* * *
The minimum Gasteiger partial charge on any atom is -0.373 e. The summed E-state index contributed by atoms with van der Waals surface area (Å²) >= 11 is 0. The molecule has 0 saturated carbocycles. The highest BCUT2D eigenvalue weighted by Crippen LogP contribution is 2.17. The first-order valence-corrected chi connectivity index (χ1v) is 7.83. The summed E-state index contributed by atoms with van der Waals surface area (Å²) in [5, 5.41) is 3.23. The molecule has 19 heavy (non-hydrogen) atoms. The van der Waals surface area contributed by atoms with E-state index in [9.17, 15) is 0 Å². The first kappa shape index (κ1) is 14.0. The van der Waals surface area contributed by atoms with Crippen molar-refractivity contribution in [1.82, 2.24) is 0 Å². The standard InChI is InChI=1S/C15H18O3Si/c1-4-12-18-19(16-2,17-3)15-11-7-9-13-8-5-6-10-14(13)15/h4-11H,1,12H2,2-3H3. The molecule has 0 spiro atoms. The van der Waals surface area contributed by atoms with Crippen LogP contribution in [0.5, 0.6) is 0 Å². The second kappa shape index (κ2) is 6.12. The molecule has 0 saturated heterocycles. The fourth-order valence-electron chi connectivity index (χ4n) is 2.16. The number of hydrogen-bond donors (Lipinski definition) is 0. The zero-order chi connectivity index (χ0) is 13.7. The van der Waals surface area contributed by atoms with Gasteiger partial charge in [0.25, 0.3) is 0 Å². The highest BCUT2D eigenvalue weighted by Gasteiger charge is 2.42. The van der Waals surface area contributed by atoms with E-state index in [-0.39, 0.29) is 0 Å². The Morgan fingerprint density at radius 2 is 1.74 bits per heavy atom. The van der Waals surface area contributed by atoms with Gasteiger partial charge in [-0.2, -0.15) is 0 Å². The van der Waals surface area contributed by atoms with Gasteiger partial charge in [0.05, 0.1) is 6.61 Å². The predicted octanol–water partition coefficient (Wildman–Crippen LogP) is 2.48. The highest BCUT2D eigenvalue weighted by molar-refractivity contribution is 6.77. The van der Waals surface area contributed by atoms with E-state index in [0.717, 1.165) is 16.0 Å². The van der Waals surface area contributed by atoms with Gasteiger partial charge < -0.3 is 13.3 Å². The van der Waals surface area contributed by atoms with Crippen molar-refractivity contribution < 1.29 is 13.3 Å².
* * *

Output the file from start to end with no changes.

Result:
The minimum Gasteiger partial charge on any atom is -0.373 e. The summed E-state index contributed by atoms with van der Waals surface area (Å²) >= 11 is 0. The molecule has 0 saturated carbocycles. The highest BCUT2D eigenvalue weighted by Crippen LogP contribution is 2.17. The first-order valence-corrected chi connectivity index (χ1v) is 7.83. The summed E-state index contributed by atoms with van der Waals surface area (Å²) in [5, 5.41) is 3.23. The molecule has 19 heavy (non-hydrogen) atoms. The van der Waals surface area contributed by atoms with E-state index in [9.17, 15) is 0 Å². The first kappa shape index (κ1) is 14.0. The van der Waals surface area contributed by atoms with Crippen molar-refractivity contribution in [1.82, 2.24) is 0 Å². The standard InChI is InChI=1S/C15H18O3Si/c1-4-12-18-19(16-2,17-3)15-11-7-9-13-8-5-6-10-14(13)15/h4-11H,1,12H2,2-3H3. The molecule has 0 spiro atoms. The van der Waals surface area contributed by atoms with Crippen LogP contribution in [0.5, 0.6) is 0 Å². The second kappa shape index (κ2) is 6.12. The molecule has 0 saturated heterocycles. The fourth-order valence-electron chi connectivity index (χ4n) is 2.16. The number of hydrogen-bond donors (Lipinski definition) is 0. The zero-order chi connectivity index (χ0) is 13.7. The van der Waals surface area contributed by atoms with Gasteiger partial charge in [0.25, 0.3) is 0 Å². The highest BCUT2D eigenvalue weighted by Gasteiger charge is 2.42. The van der Waals surface area contributed by atoms with E-state index in [-0.39, 0.29) is 0 Å². The Morgan fingerprint density at radius 2 is 1.74 bits per heavy atom. The van der Waals surface area contributed by atoms with Gasteiger partial charge in [-0.2, -0.15) is 0 Å². The van der Waals surface area contributed by atoms with Gasteiger partial charge in [0.05, 0.1) is 6.61 Å². The predicted octanol–water partition coefficient (Wildman–Crippen LogP) is 2.48. The highest BCUT2D eigenvalue weighted by molar-refractivity contribution is 6.77. The van der Waals surface area contributed by atoms with E-state index in [0.717, 1.165) is 16.0 Å². The van der Waals surface area contributed by atoms with Gasteiger partial charge < -0.3 is 13.3 Å². The van der Waals surface area contributed by atoms with Crippen molar-refractivity contribution < 1.29 is 13.3 Å².